Tikkun olam is the principle everyone cites. But tikkun olam works both ways. If you assume tikkun olam means fighting man-made climate change, and we implement all these systems but they end up trashing our economy and rolling back our living standards, and people in the Third World have to go on burning dung and breathing the polluted fumes, and we’re telling them they can only have enough power for a one-cubic-foot refrigerator and a light bulb in their hut—is that tikkun olam?
Jews historically have been really good at analyzing things. That’s been key to our survival. When we were prohibited from certain livelihoods, we found new ones. All of that is part of Jewish culture—being able to analyze and innovate. Now we’re being told not to think about this—to just assume that what some say about catastrophic climate change is right. That just goes against the grain.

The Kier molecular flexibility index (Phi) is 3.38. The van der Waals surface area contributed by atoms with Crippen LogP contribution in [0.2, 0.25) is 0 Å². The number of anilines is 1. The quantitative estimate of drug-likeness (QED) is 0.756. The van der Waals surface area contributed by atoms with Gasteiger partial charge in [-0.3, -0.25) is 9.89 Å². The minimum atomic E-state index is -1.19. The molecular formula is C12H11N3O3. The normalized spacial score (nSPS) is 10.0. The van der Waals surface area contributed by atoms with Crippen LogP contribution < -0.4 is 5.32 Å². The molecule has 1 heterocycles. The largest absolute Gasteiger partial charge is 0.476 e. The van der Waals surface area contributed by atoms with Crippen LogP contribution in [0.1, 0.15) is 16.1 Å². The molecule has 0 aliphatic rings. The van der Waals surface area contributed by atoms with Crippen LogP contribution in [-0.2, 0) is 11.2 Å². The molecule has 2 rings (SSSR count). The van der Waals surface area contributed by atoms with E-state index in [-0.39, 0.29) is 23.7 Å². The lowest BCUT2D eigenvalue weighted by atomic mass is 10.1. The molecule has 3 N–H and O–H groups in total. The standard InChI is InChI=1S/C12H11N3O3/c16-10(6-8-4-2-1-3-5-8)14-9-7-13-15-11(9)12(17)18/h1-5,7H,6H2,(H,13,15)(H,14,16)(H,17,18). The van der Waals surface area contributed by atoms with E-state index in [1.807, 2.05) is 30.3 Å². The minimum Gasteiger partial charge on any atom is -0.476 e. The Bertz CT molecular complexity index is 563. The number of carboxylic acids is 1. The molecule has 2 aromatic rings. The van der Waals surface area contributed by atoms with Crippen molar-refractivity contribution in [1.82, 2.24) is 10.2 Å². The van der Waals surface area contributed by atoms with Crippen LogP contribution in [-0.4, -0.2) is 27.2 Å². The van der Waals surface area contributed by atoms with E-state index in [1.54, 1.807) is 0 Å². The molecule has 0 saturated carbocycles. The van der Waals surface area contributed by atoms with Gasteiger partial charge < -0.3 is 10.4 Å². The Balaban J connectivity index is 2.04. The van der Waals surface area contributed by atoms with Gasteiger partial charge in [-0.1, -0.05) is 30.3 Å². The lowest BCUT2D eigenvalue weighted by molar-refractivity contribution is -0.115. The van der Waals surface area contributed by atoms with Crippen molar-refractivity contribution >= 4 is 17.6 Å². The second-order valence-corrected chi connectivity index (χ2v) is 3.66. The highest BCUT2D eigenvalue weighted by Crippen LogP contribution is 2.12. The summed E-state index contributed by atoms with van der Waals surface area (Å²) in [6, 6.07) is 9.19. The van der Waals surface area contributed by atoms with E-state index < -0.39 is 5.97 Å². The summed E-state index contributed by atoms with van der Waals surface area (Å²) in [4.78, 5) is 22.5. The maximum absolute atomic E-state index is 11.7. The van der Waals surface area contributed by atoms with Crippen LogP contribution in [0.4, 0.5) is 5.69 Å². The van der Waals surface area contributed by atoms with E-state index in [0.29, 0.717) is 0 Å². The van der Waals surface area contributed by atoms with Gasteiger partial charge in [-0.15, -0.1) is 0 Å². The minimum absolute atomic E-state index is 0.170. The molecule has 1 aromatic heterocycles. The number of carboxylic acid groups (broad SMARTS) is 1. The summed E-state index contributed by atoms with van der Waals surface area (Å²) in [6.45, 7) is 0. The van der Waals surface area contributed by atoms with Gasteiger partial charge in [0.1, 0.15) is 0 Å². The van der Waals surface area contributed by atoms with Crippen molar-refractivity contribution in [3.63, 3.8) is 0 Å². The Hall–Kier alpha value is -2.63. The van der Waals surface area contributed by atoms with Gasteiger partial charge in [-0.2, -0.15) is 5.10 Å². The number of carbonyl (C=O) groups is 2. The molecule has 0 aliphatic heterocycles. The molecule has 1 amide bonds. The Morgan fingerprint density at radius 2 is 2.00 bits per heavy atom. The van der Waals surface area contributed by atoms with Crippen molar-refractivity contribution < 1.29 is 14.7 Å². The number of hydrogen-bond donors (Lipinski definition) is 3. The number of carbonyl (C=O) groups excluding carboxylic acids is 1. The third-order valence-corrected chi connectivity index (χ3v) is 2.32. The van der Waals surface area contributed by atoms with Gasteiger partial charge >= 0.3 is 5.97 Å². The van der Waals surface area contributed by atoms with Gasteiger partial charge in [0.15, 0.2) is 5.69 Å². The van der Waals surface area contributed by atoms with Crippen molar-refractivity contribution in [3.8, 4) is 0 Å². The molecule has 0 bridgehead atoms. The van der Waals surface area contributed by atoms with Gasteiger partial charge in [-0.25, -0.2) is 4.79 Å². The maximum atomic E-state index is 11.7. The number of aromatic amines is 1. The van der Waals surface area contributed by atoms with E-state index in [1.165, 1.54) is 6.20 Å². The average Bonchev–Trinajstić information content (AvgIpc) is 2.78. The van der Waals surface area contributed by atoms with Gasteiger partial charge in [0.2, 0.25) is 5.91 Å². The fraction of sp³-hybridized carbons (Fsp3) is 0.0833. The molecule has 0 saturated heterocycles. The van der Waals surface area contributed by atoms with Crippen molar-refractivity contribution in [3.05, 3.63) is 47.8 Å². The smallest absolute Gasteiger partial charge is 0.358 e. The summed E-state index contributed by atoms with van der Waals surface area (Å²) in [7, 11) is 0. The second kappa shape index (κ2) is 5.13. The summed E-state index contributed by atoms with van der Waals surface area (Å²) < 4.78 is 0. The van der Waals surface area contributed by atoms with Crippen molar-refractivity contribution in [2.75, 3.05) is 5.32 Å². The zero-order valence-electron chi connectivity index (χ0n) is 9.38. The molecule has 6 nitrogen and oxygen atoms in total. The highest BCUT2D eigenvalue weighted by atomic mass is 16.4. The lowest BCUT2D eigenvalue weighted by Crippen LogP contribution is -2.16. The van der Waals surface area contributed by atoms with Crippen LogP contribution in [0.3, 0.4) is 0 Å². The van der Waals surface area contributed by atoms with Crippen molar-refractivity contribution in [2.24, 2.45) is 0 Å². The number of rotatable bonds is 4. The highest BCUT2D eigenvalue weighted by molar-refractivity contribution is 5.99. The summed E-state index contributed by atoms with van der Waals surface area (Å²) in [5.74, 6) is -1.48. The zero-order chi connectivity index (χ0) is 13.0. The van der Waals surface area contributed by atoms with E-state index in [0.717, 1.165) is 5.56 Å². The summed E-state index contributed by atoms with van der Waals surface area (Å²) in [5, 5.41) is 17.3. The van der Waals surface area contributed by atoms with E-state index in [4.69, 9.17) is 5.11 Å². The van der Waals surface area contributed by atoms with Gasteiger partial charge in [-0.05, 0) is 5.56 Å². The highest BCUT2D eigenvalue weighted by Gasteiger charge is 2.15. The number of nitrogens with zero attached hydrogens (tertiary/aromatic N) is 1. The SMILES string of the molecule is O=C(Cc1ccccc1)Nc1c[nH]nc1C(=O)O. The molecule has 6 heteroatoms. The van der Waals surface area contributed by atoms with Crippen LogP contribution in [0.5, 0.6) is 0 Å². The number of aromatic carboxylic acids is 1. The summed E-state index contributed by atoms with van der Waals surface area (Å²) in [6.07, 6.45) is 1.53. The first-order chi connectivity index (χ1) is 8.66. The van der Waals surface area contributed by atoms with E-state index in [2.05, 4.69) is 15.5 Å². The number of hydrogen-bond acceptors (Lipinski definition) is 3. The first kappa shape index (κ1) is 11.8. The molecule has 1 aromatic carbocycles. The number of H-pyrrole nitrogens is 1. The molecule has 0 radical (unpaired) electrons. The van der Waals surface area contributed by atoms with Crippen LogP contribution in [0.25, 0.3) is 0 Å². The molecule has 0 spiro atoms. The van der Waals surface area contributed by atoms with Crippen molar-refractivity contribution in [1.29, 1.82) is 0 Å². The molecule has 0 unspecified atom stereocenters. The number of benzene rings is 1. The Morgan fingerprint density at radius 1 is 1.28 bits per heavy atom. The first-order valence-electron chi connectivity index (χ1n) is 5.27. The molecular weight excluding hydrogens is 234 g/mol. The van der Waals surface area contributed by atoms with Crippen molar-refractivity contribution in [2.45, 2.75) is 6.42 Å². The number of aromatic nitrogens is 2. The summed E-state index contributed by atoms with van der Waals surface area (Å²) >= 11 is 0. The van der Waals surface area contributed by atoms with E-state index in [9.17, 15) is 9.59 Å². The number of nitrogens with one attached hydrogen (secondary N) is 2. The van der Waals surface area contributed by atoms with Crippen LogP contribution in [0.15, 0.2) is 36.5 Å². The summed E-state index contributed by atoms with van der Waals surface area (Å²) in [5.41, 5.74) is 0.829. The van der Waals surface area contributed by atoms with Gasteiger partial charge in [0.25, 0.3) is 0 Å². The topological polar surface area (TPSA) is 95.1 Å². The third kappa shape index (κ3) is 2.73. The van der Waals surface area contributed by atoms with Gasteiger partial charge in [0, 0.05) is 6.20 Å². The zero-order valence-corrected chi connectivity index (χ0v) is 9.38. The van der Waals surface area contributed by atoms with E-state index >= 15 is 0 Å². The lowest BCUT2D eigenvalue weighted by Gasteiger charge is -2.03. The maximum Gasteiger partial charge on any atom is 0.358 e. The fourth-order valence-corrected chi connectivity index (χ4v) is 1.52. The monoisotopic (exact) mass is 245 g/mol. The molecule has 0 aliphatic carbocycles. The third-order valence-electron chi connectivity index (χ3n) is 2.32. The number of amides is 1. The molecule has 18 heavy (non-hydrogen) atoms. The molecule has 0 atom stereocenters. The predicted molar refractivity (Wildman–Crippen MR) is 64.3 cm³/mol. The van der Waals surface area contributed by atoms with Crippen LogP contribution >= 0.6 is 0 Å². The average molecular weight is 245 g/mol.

The real moral imperative is to make sure we’re basing our decisions on sound science and full, robust debate about all the evidence. There’s a lot of hubris here, and a lot of it is rooted in a loathing of fossil fuels, even though fossil fuels have done numerous good things, including saving the whales and ensuring modern health and living standards!
What should we be doing right now?
If you have wealth and technology, you can survive all kinds of climate change. I don’t see anything catastrophic coming down the pike that humans haven’t dealt with in the past. Catastrophic changes do happen. A few years ago in Wisconsin, I dug out a rock that shows marks from the last mile-high Pleistocene glacier. Imagine what would happen to Canada and the U.S. if another glacier buried our cities. Compared with one degree of predicted temperature rise, that’s real climate change. Look at the droughts that wiped out the Anasazi and Mayans.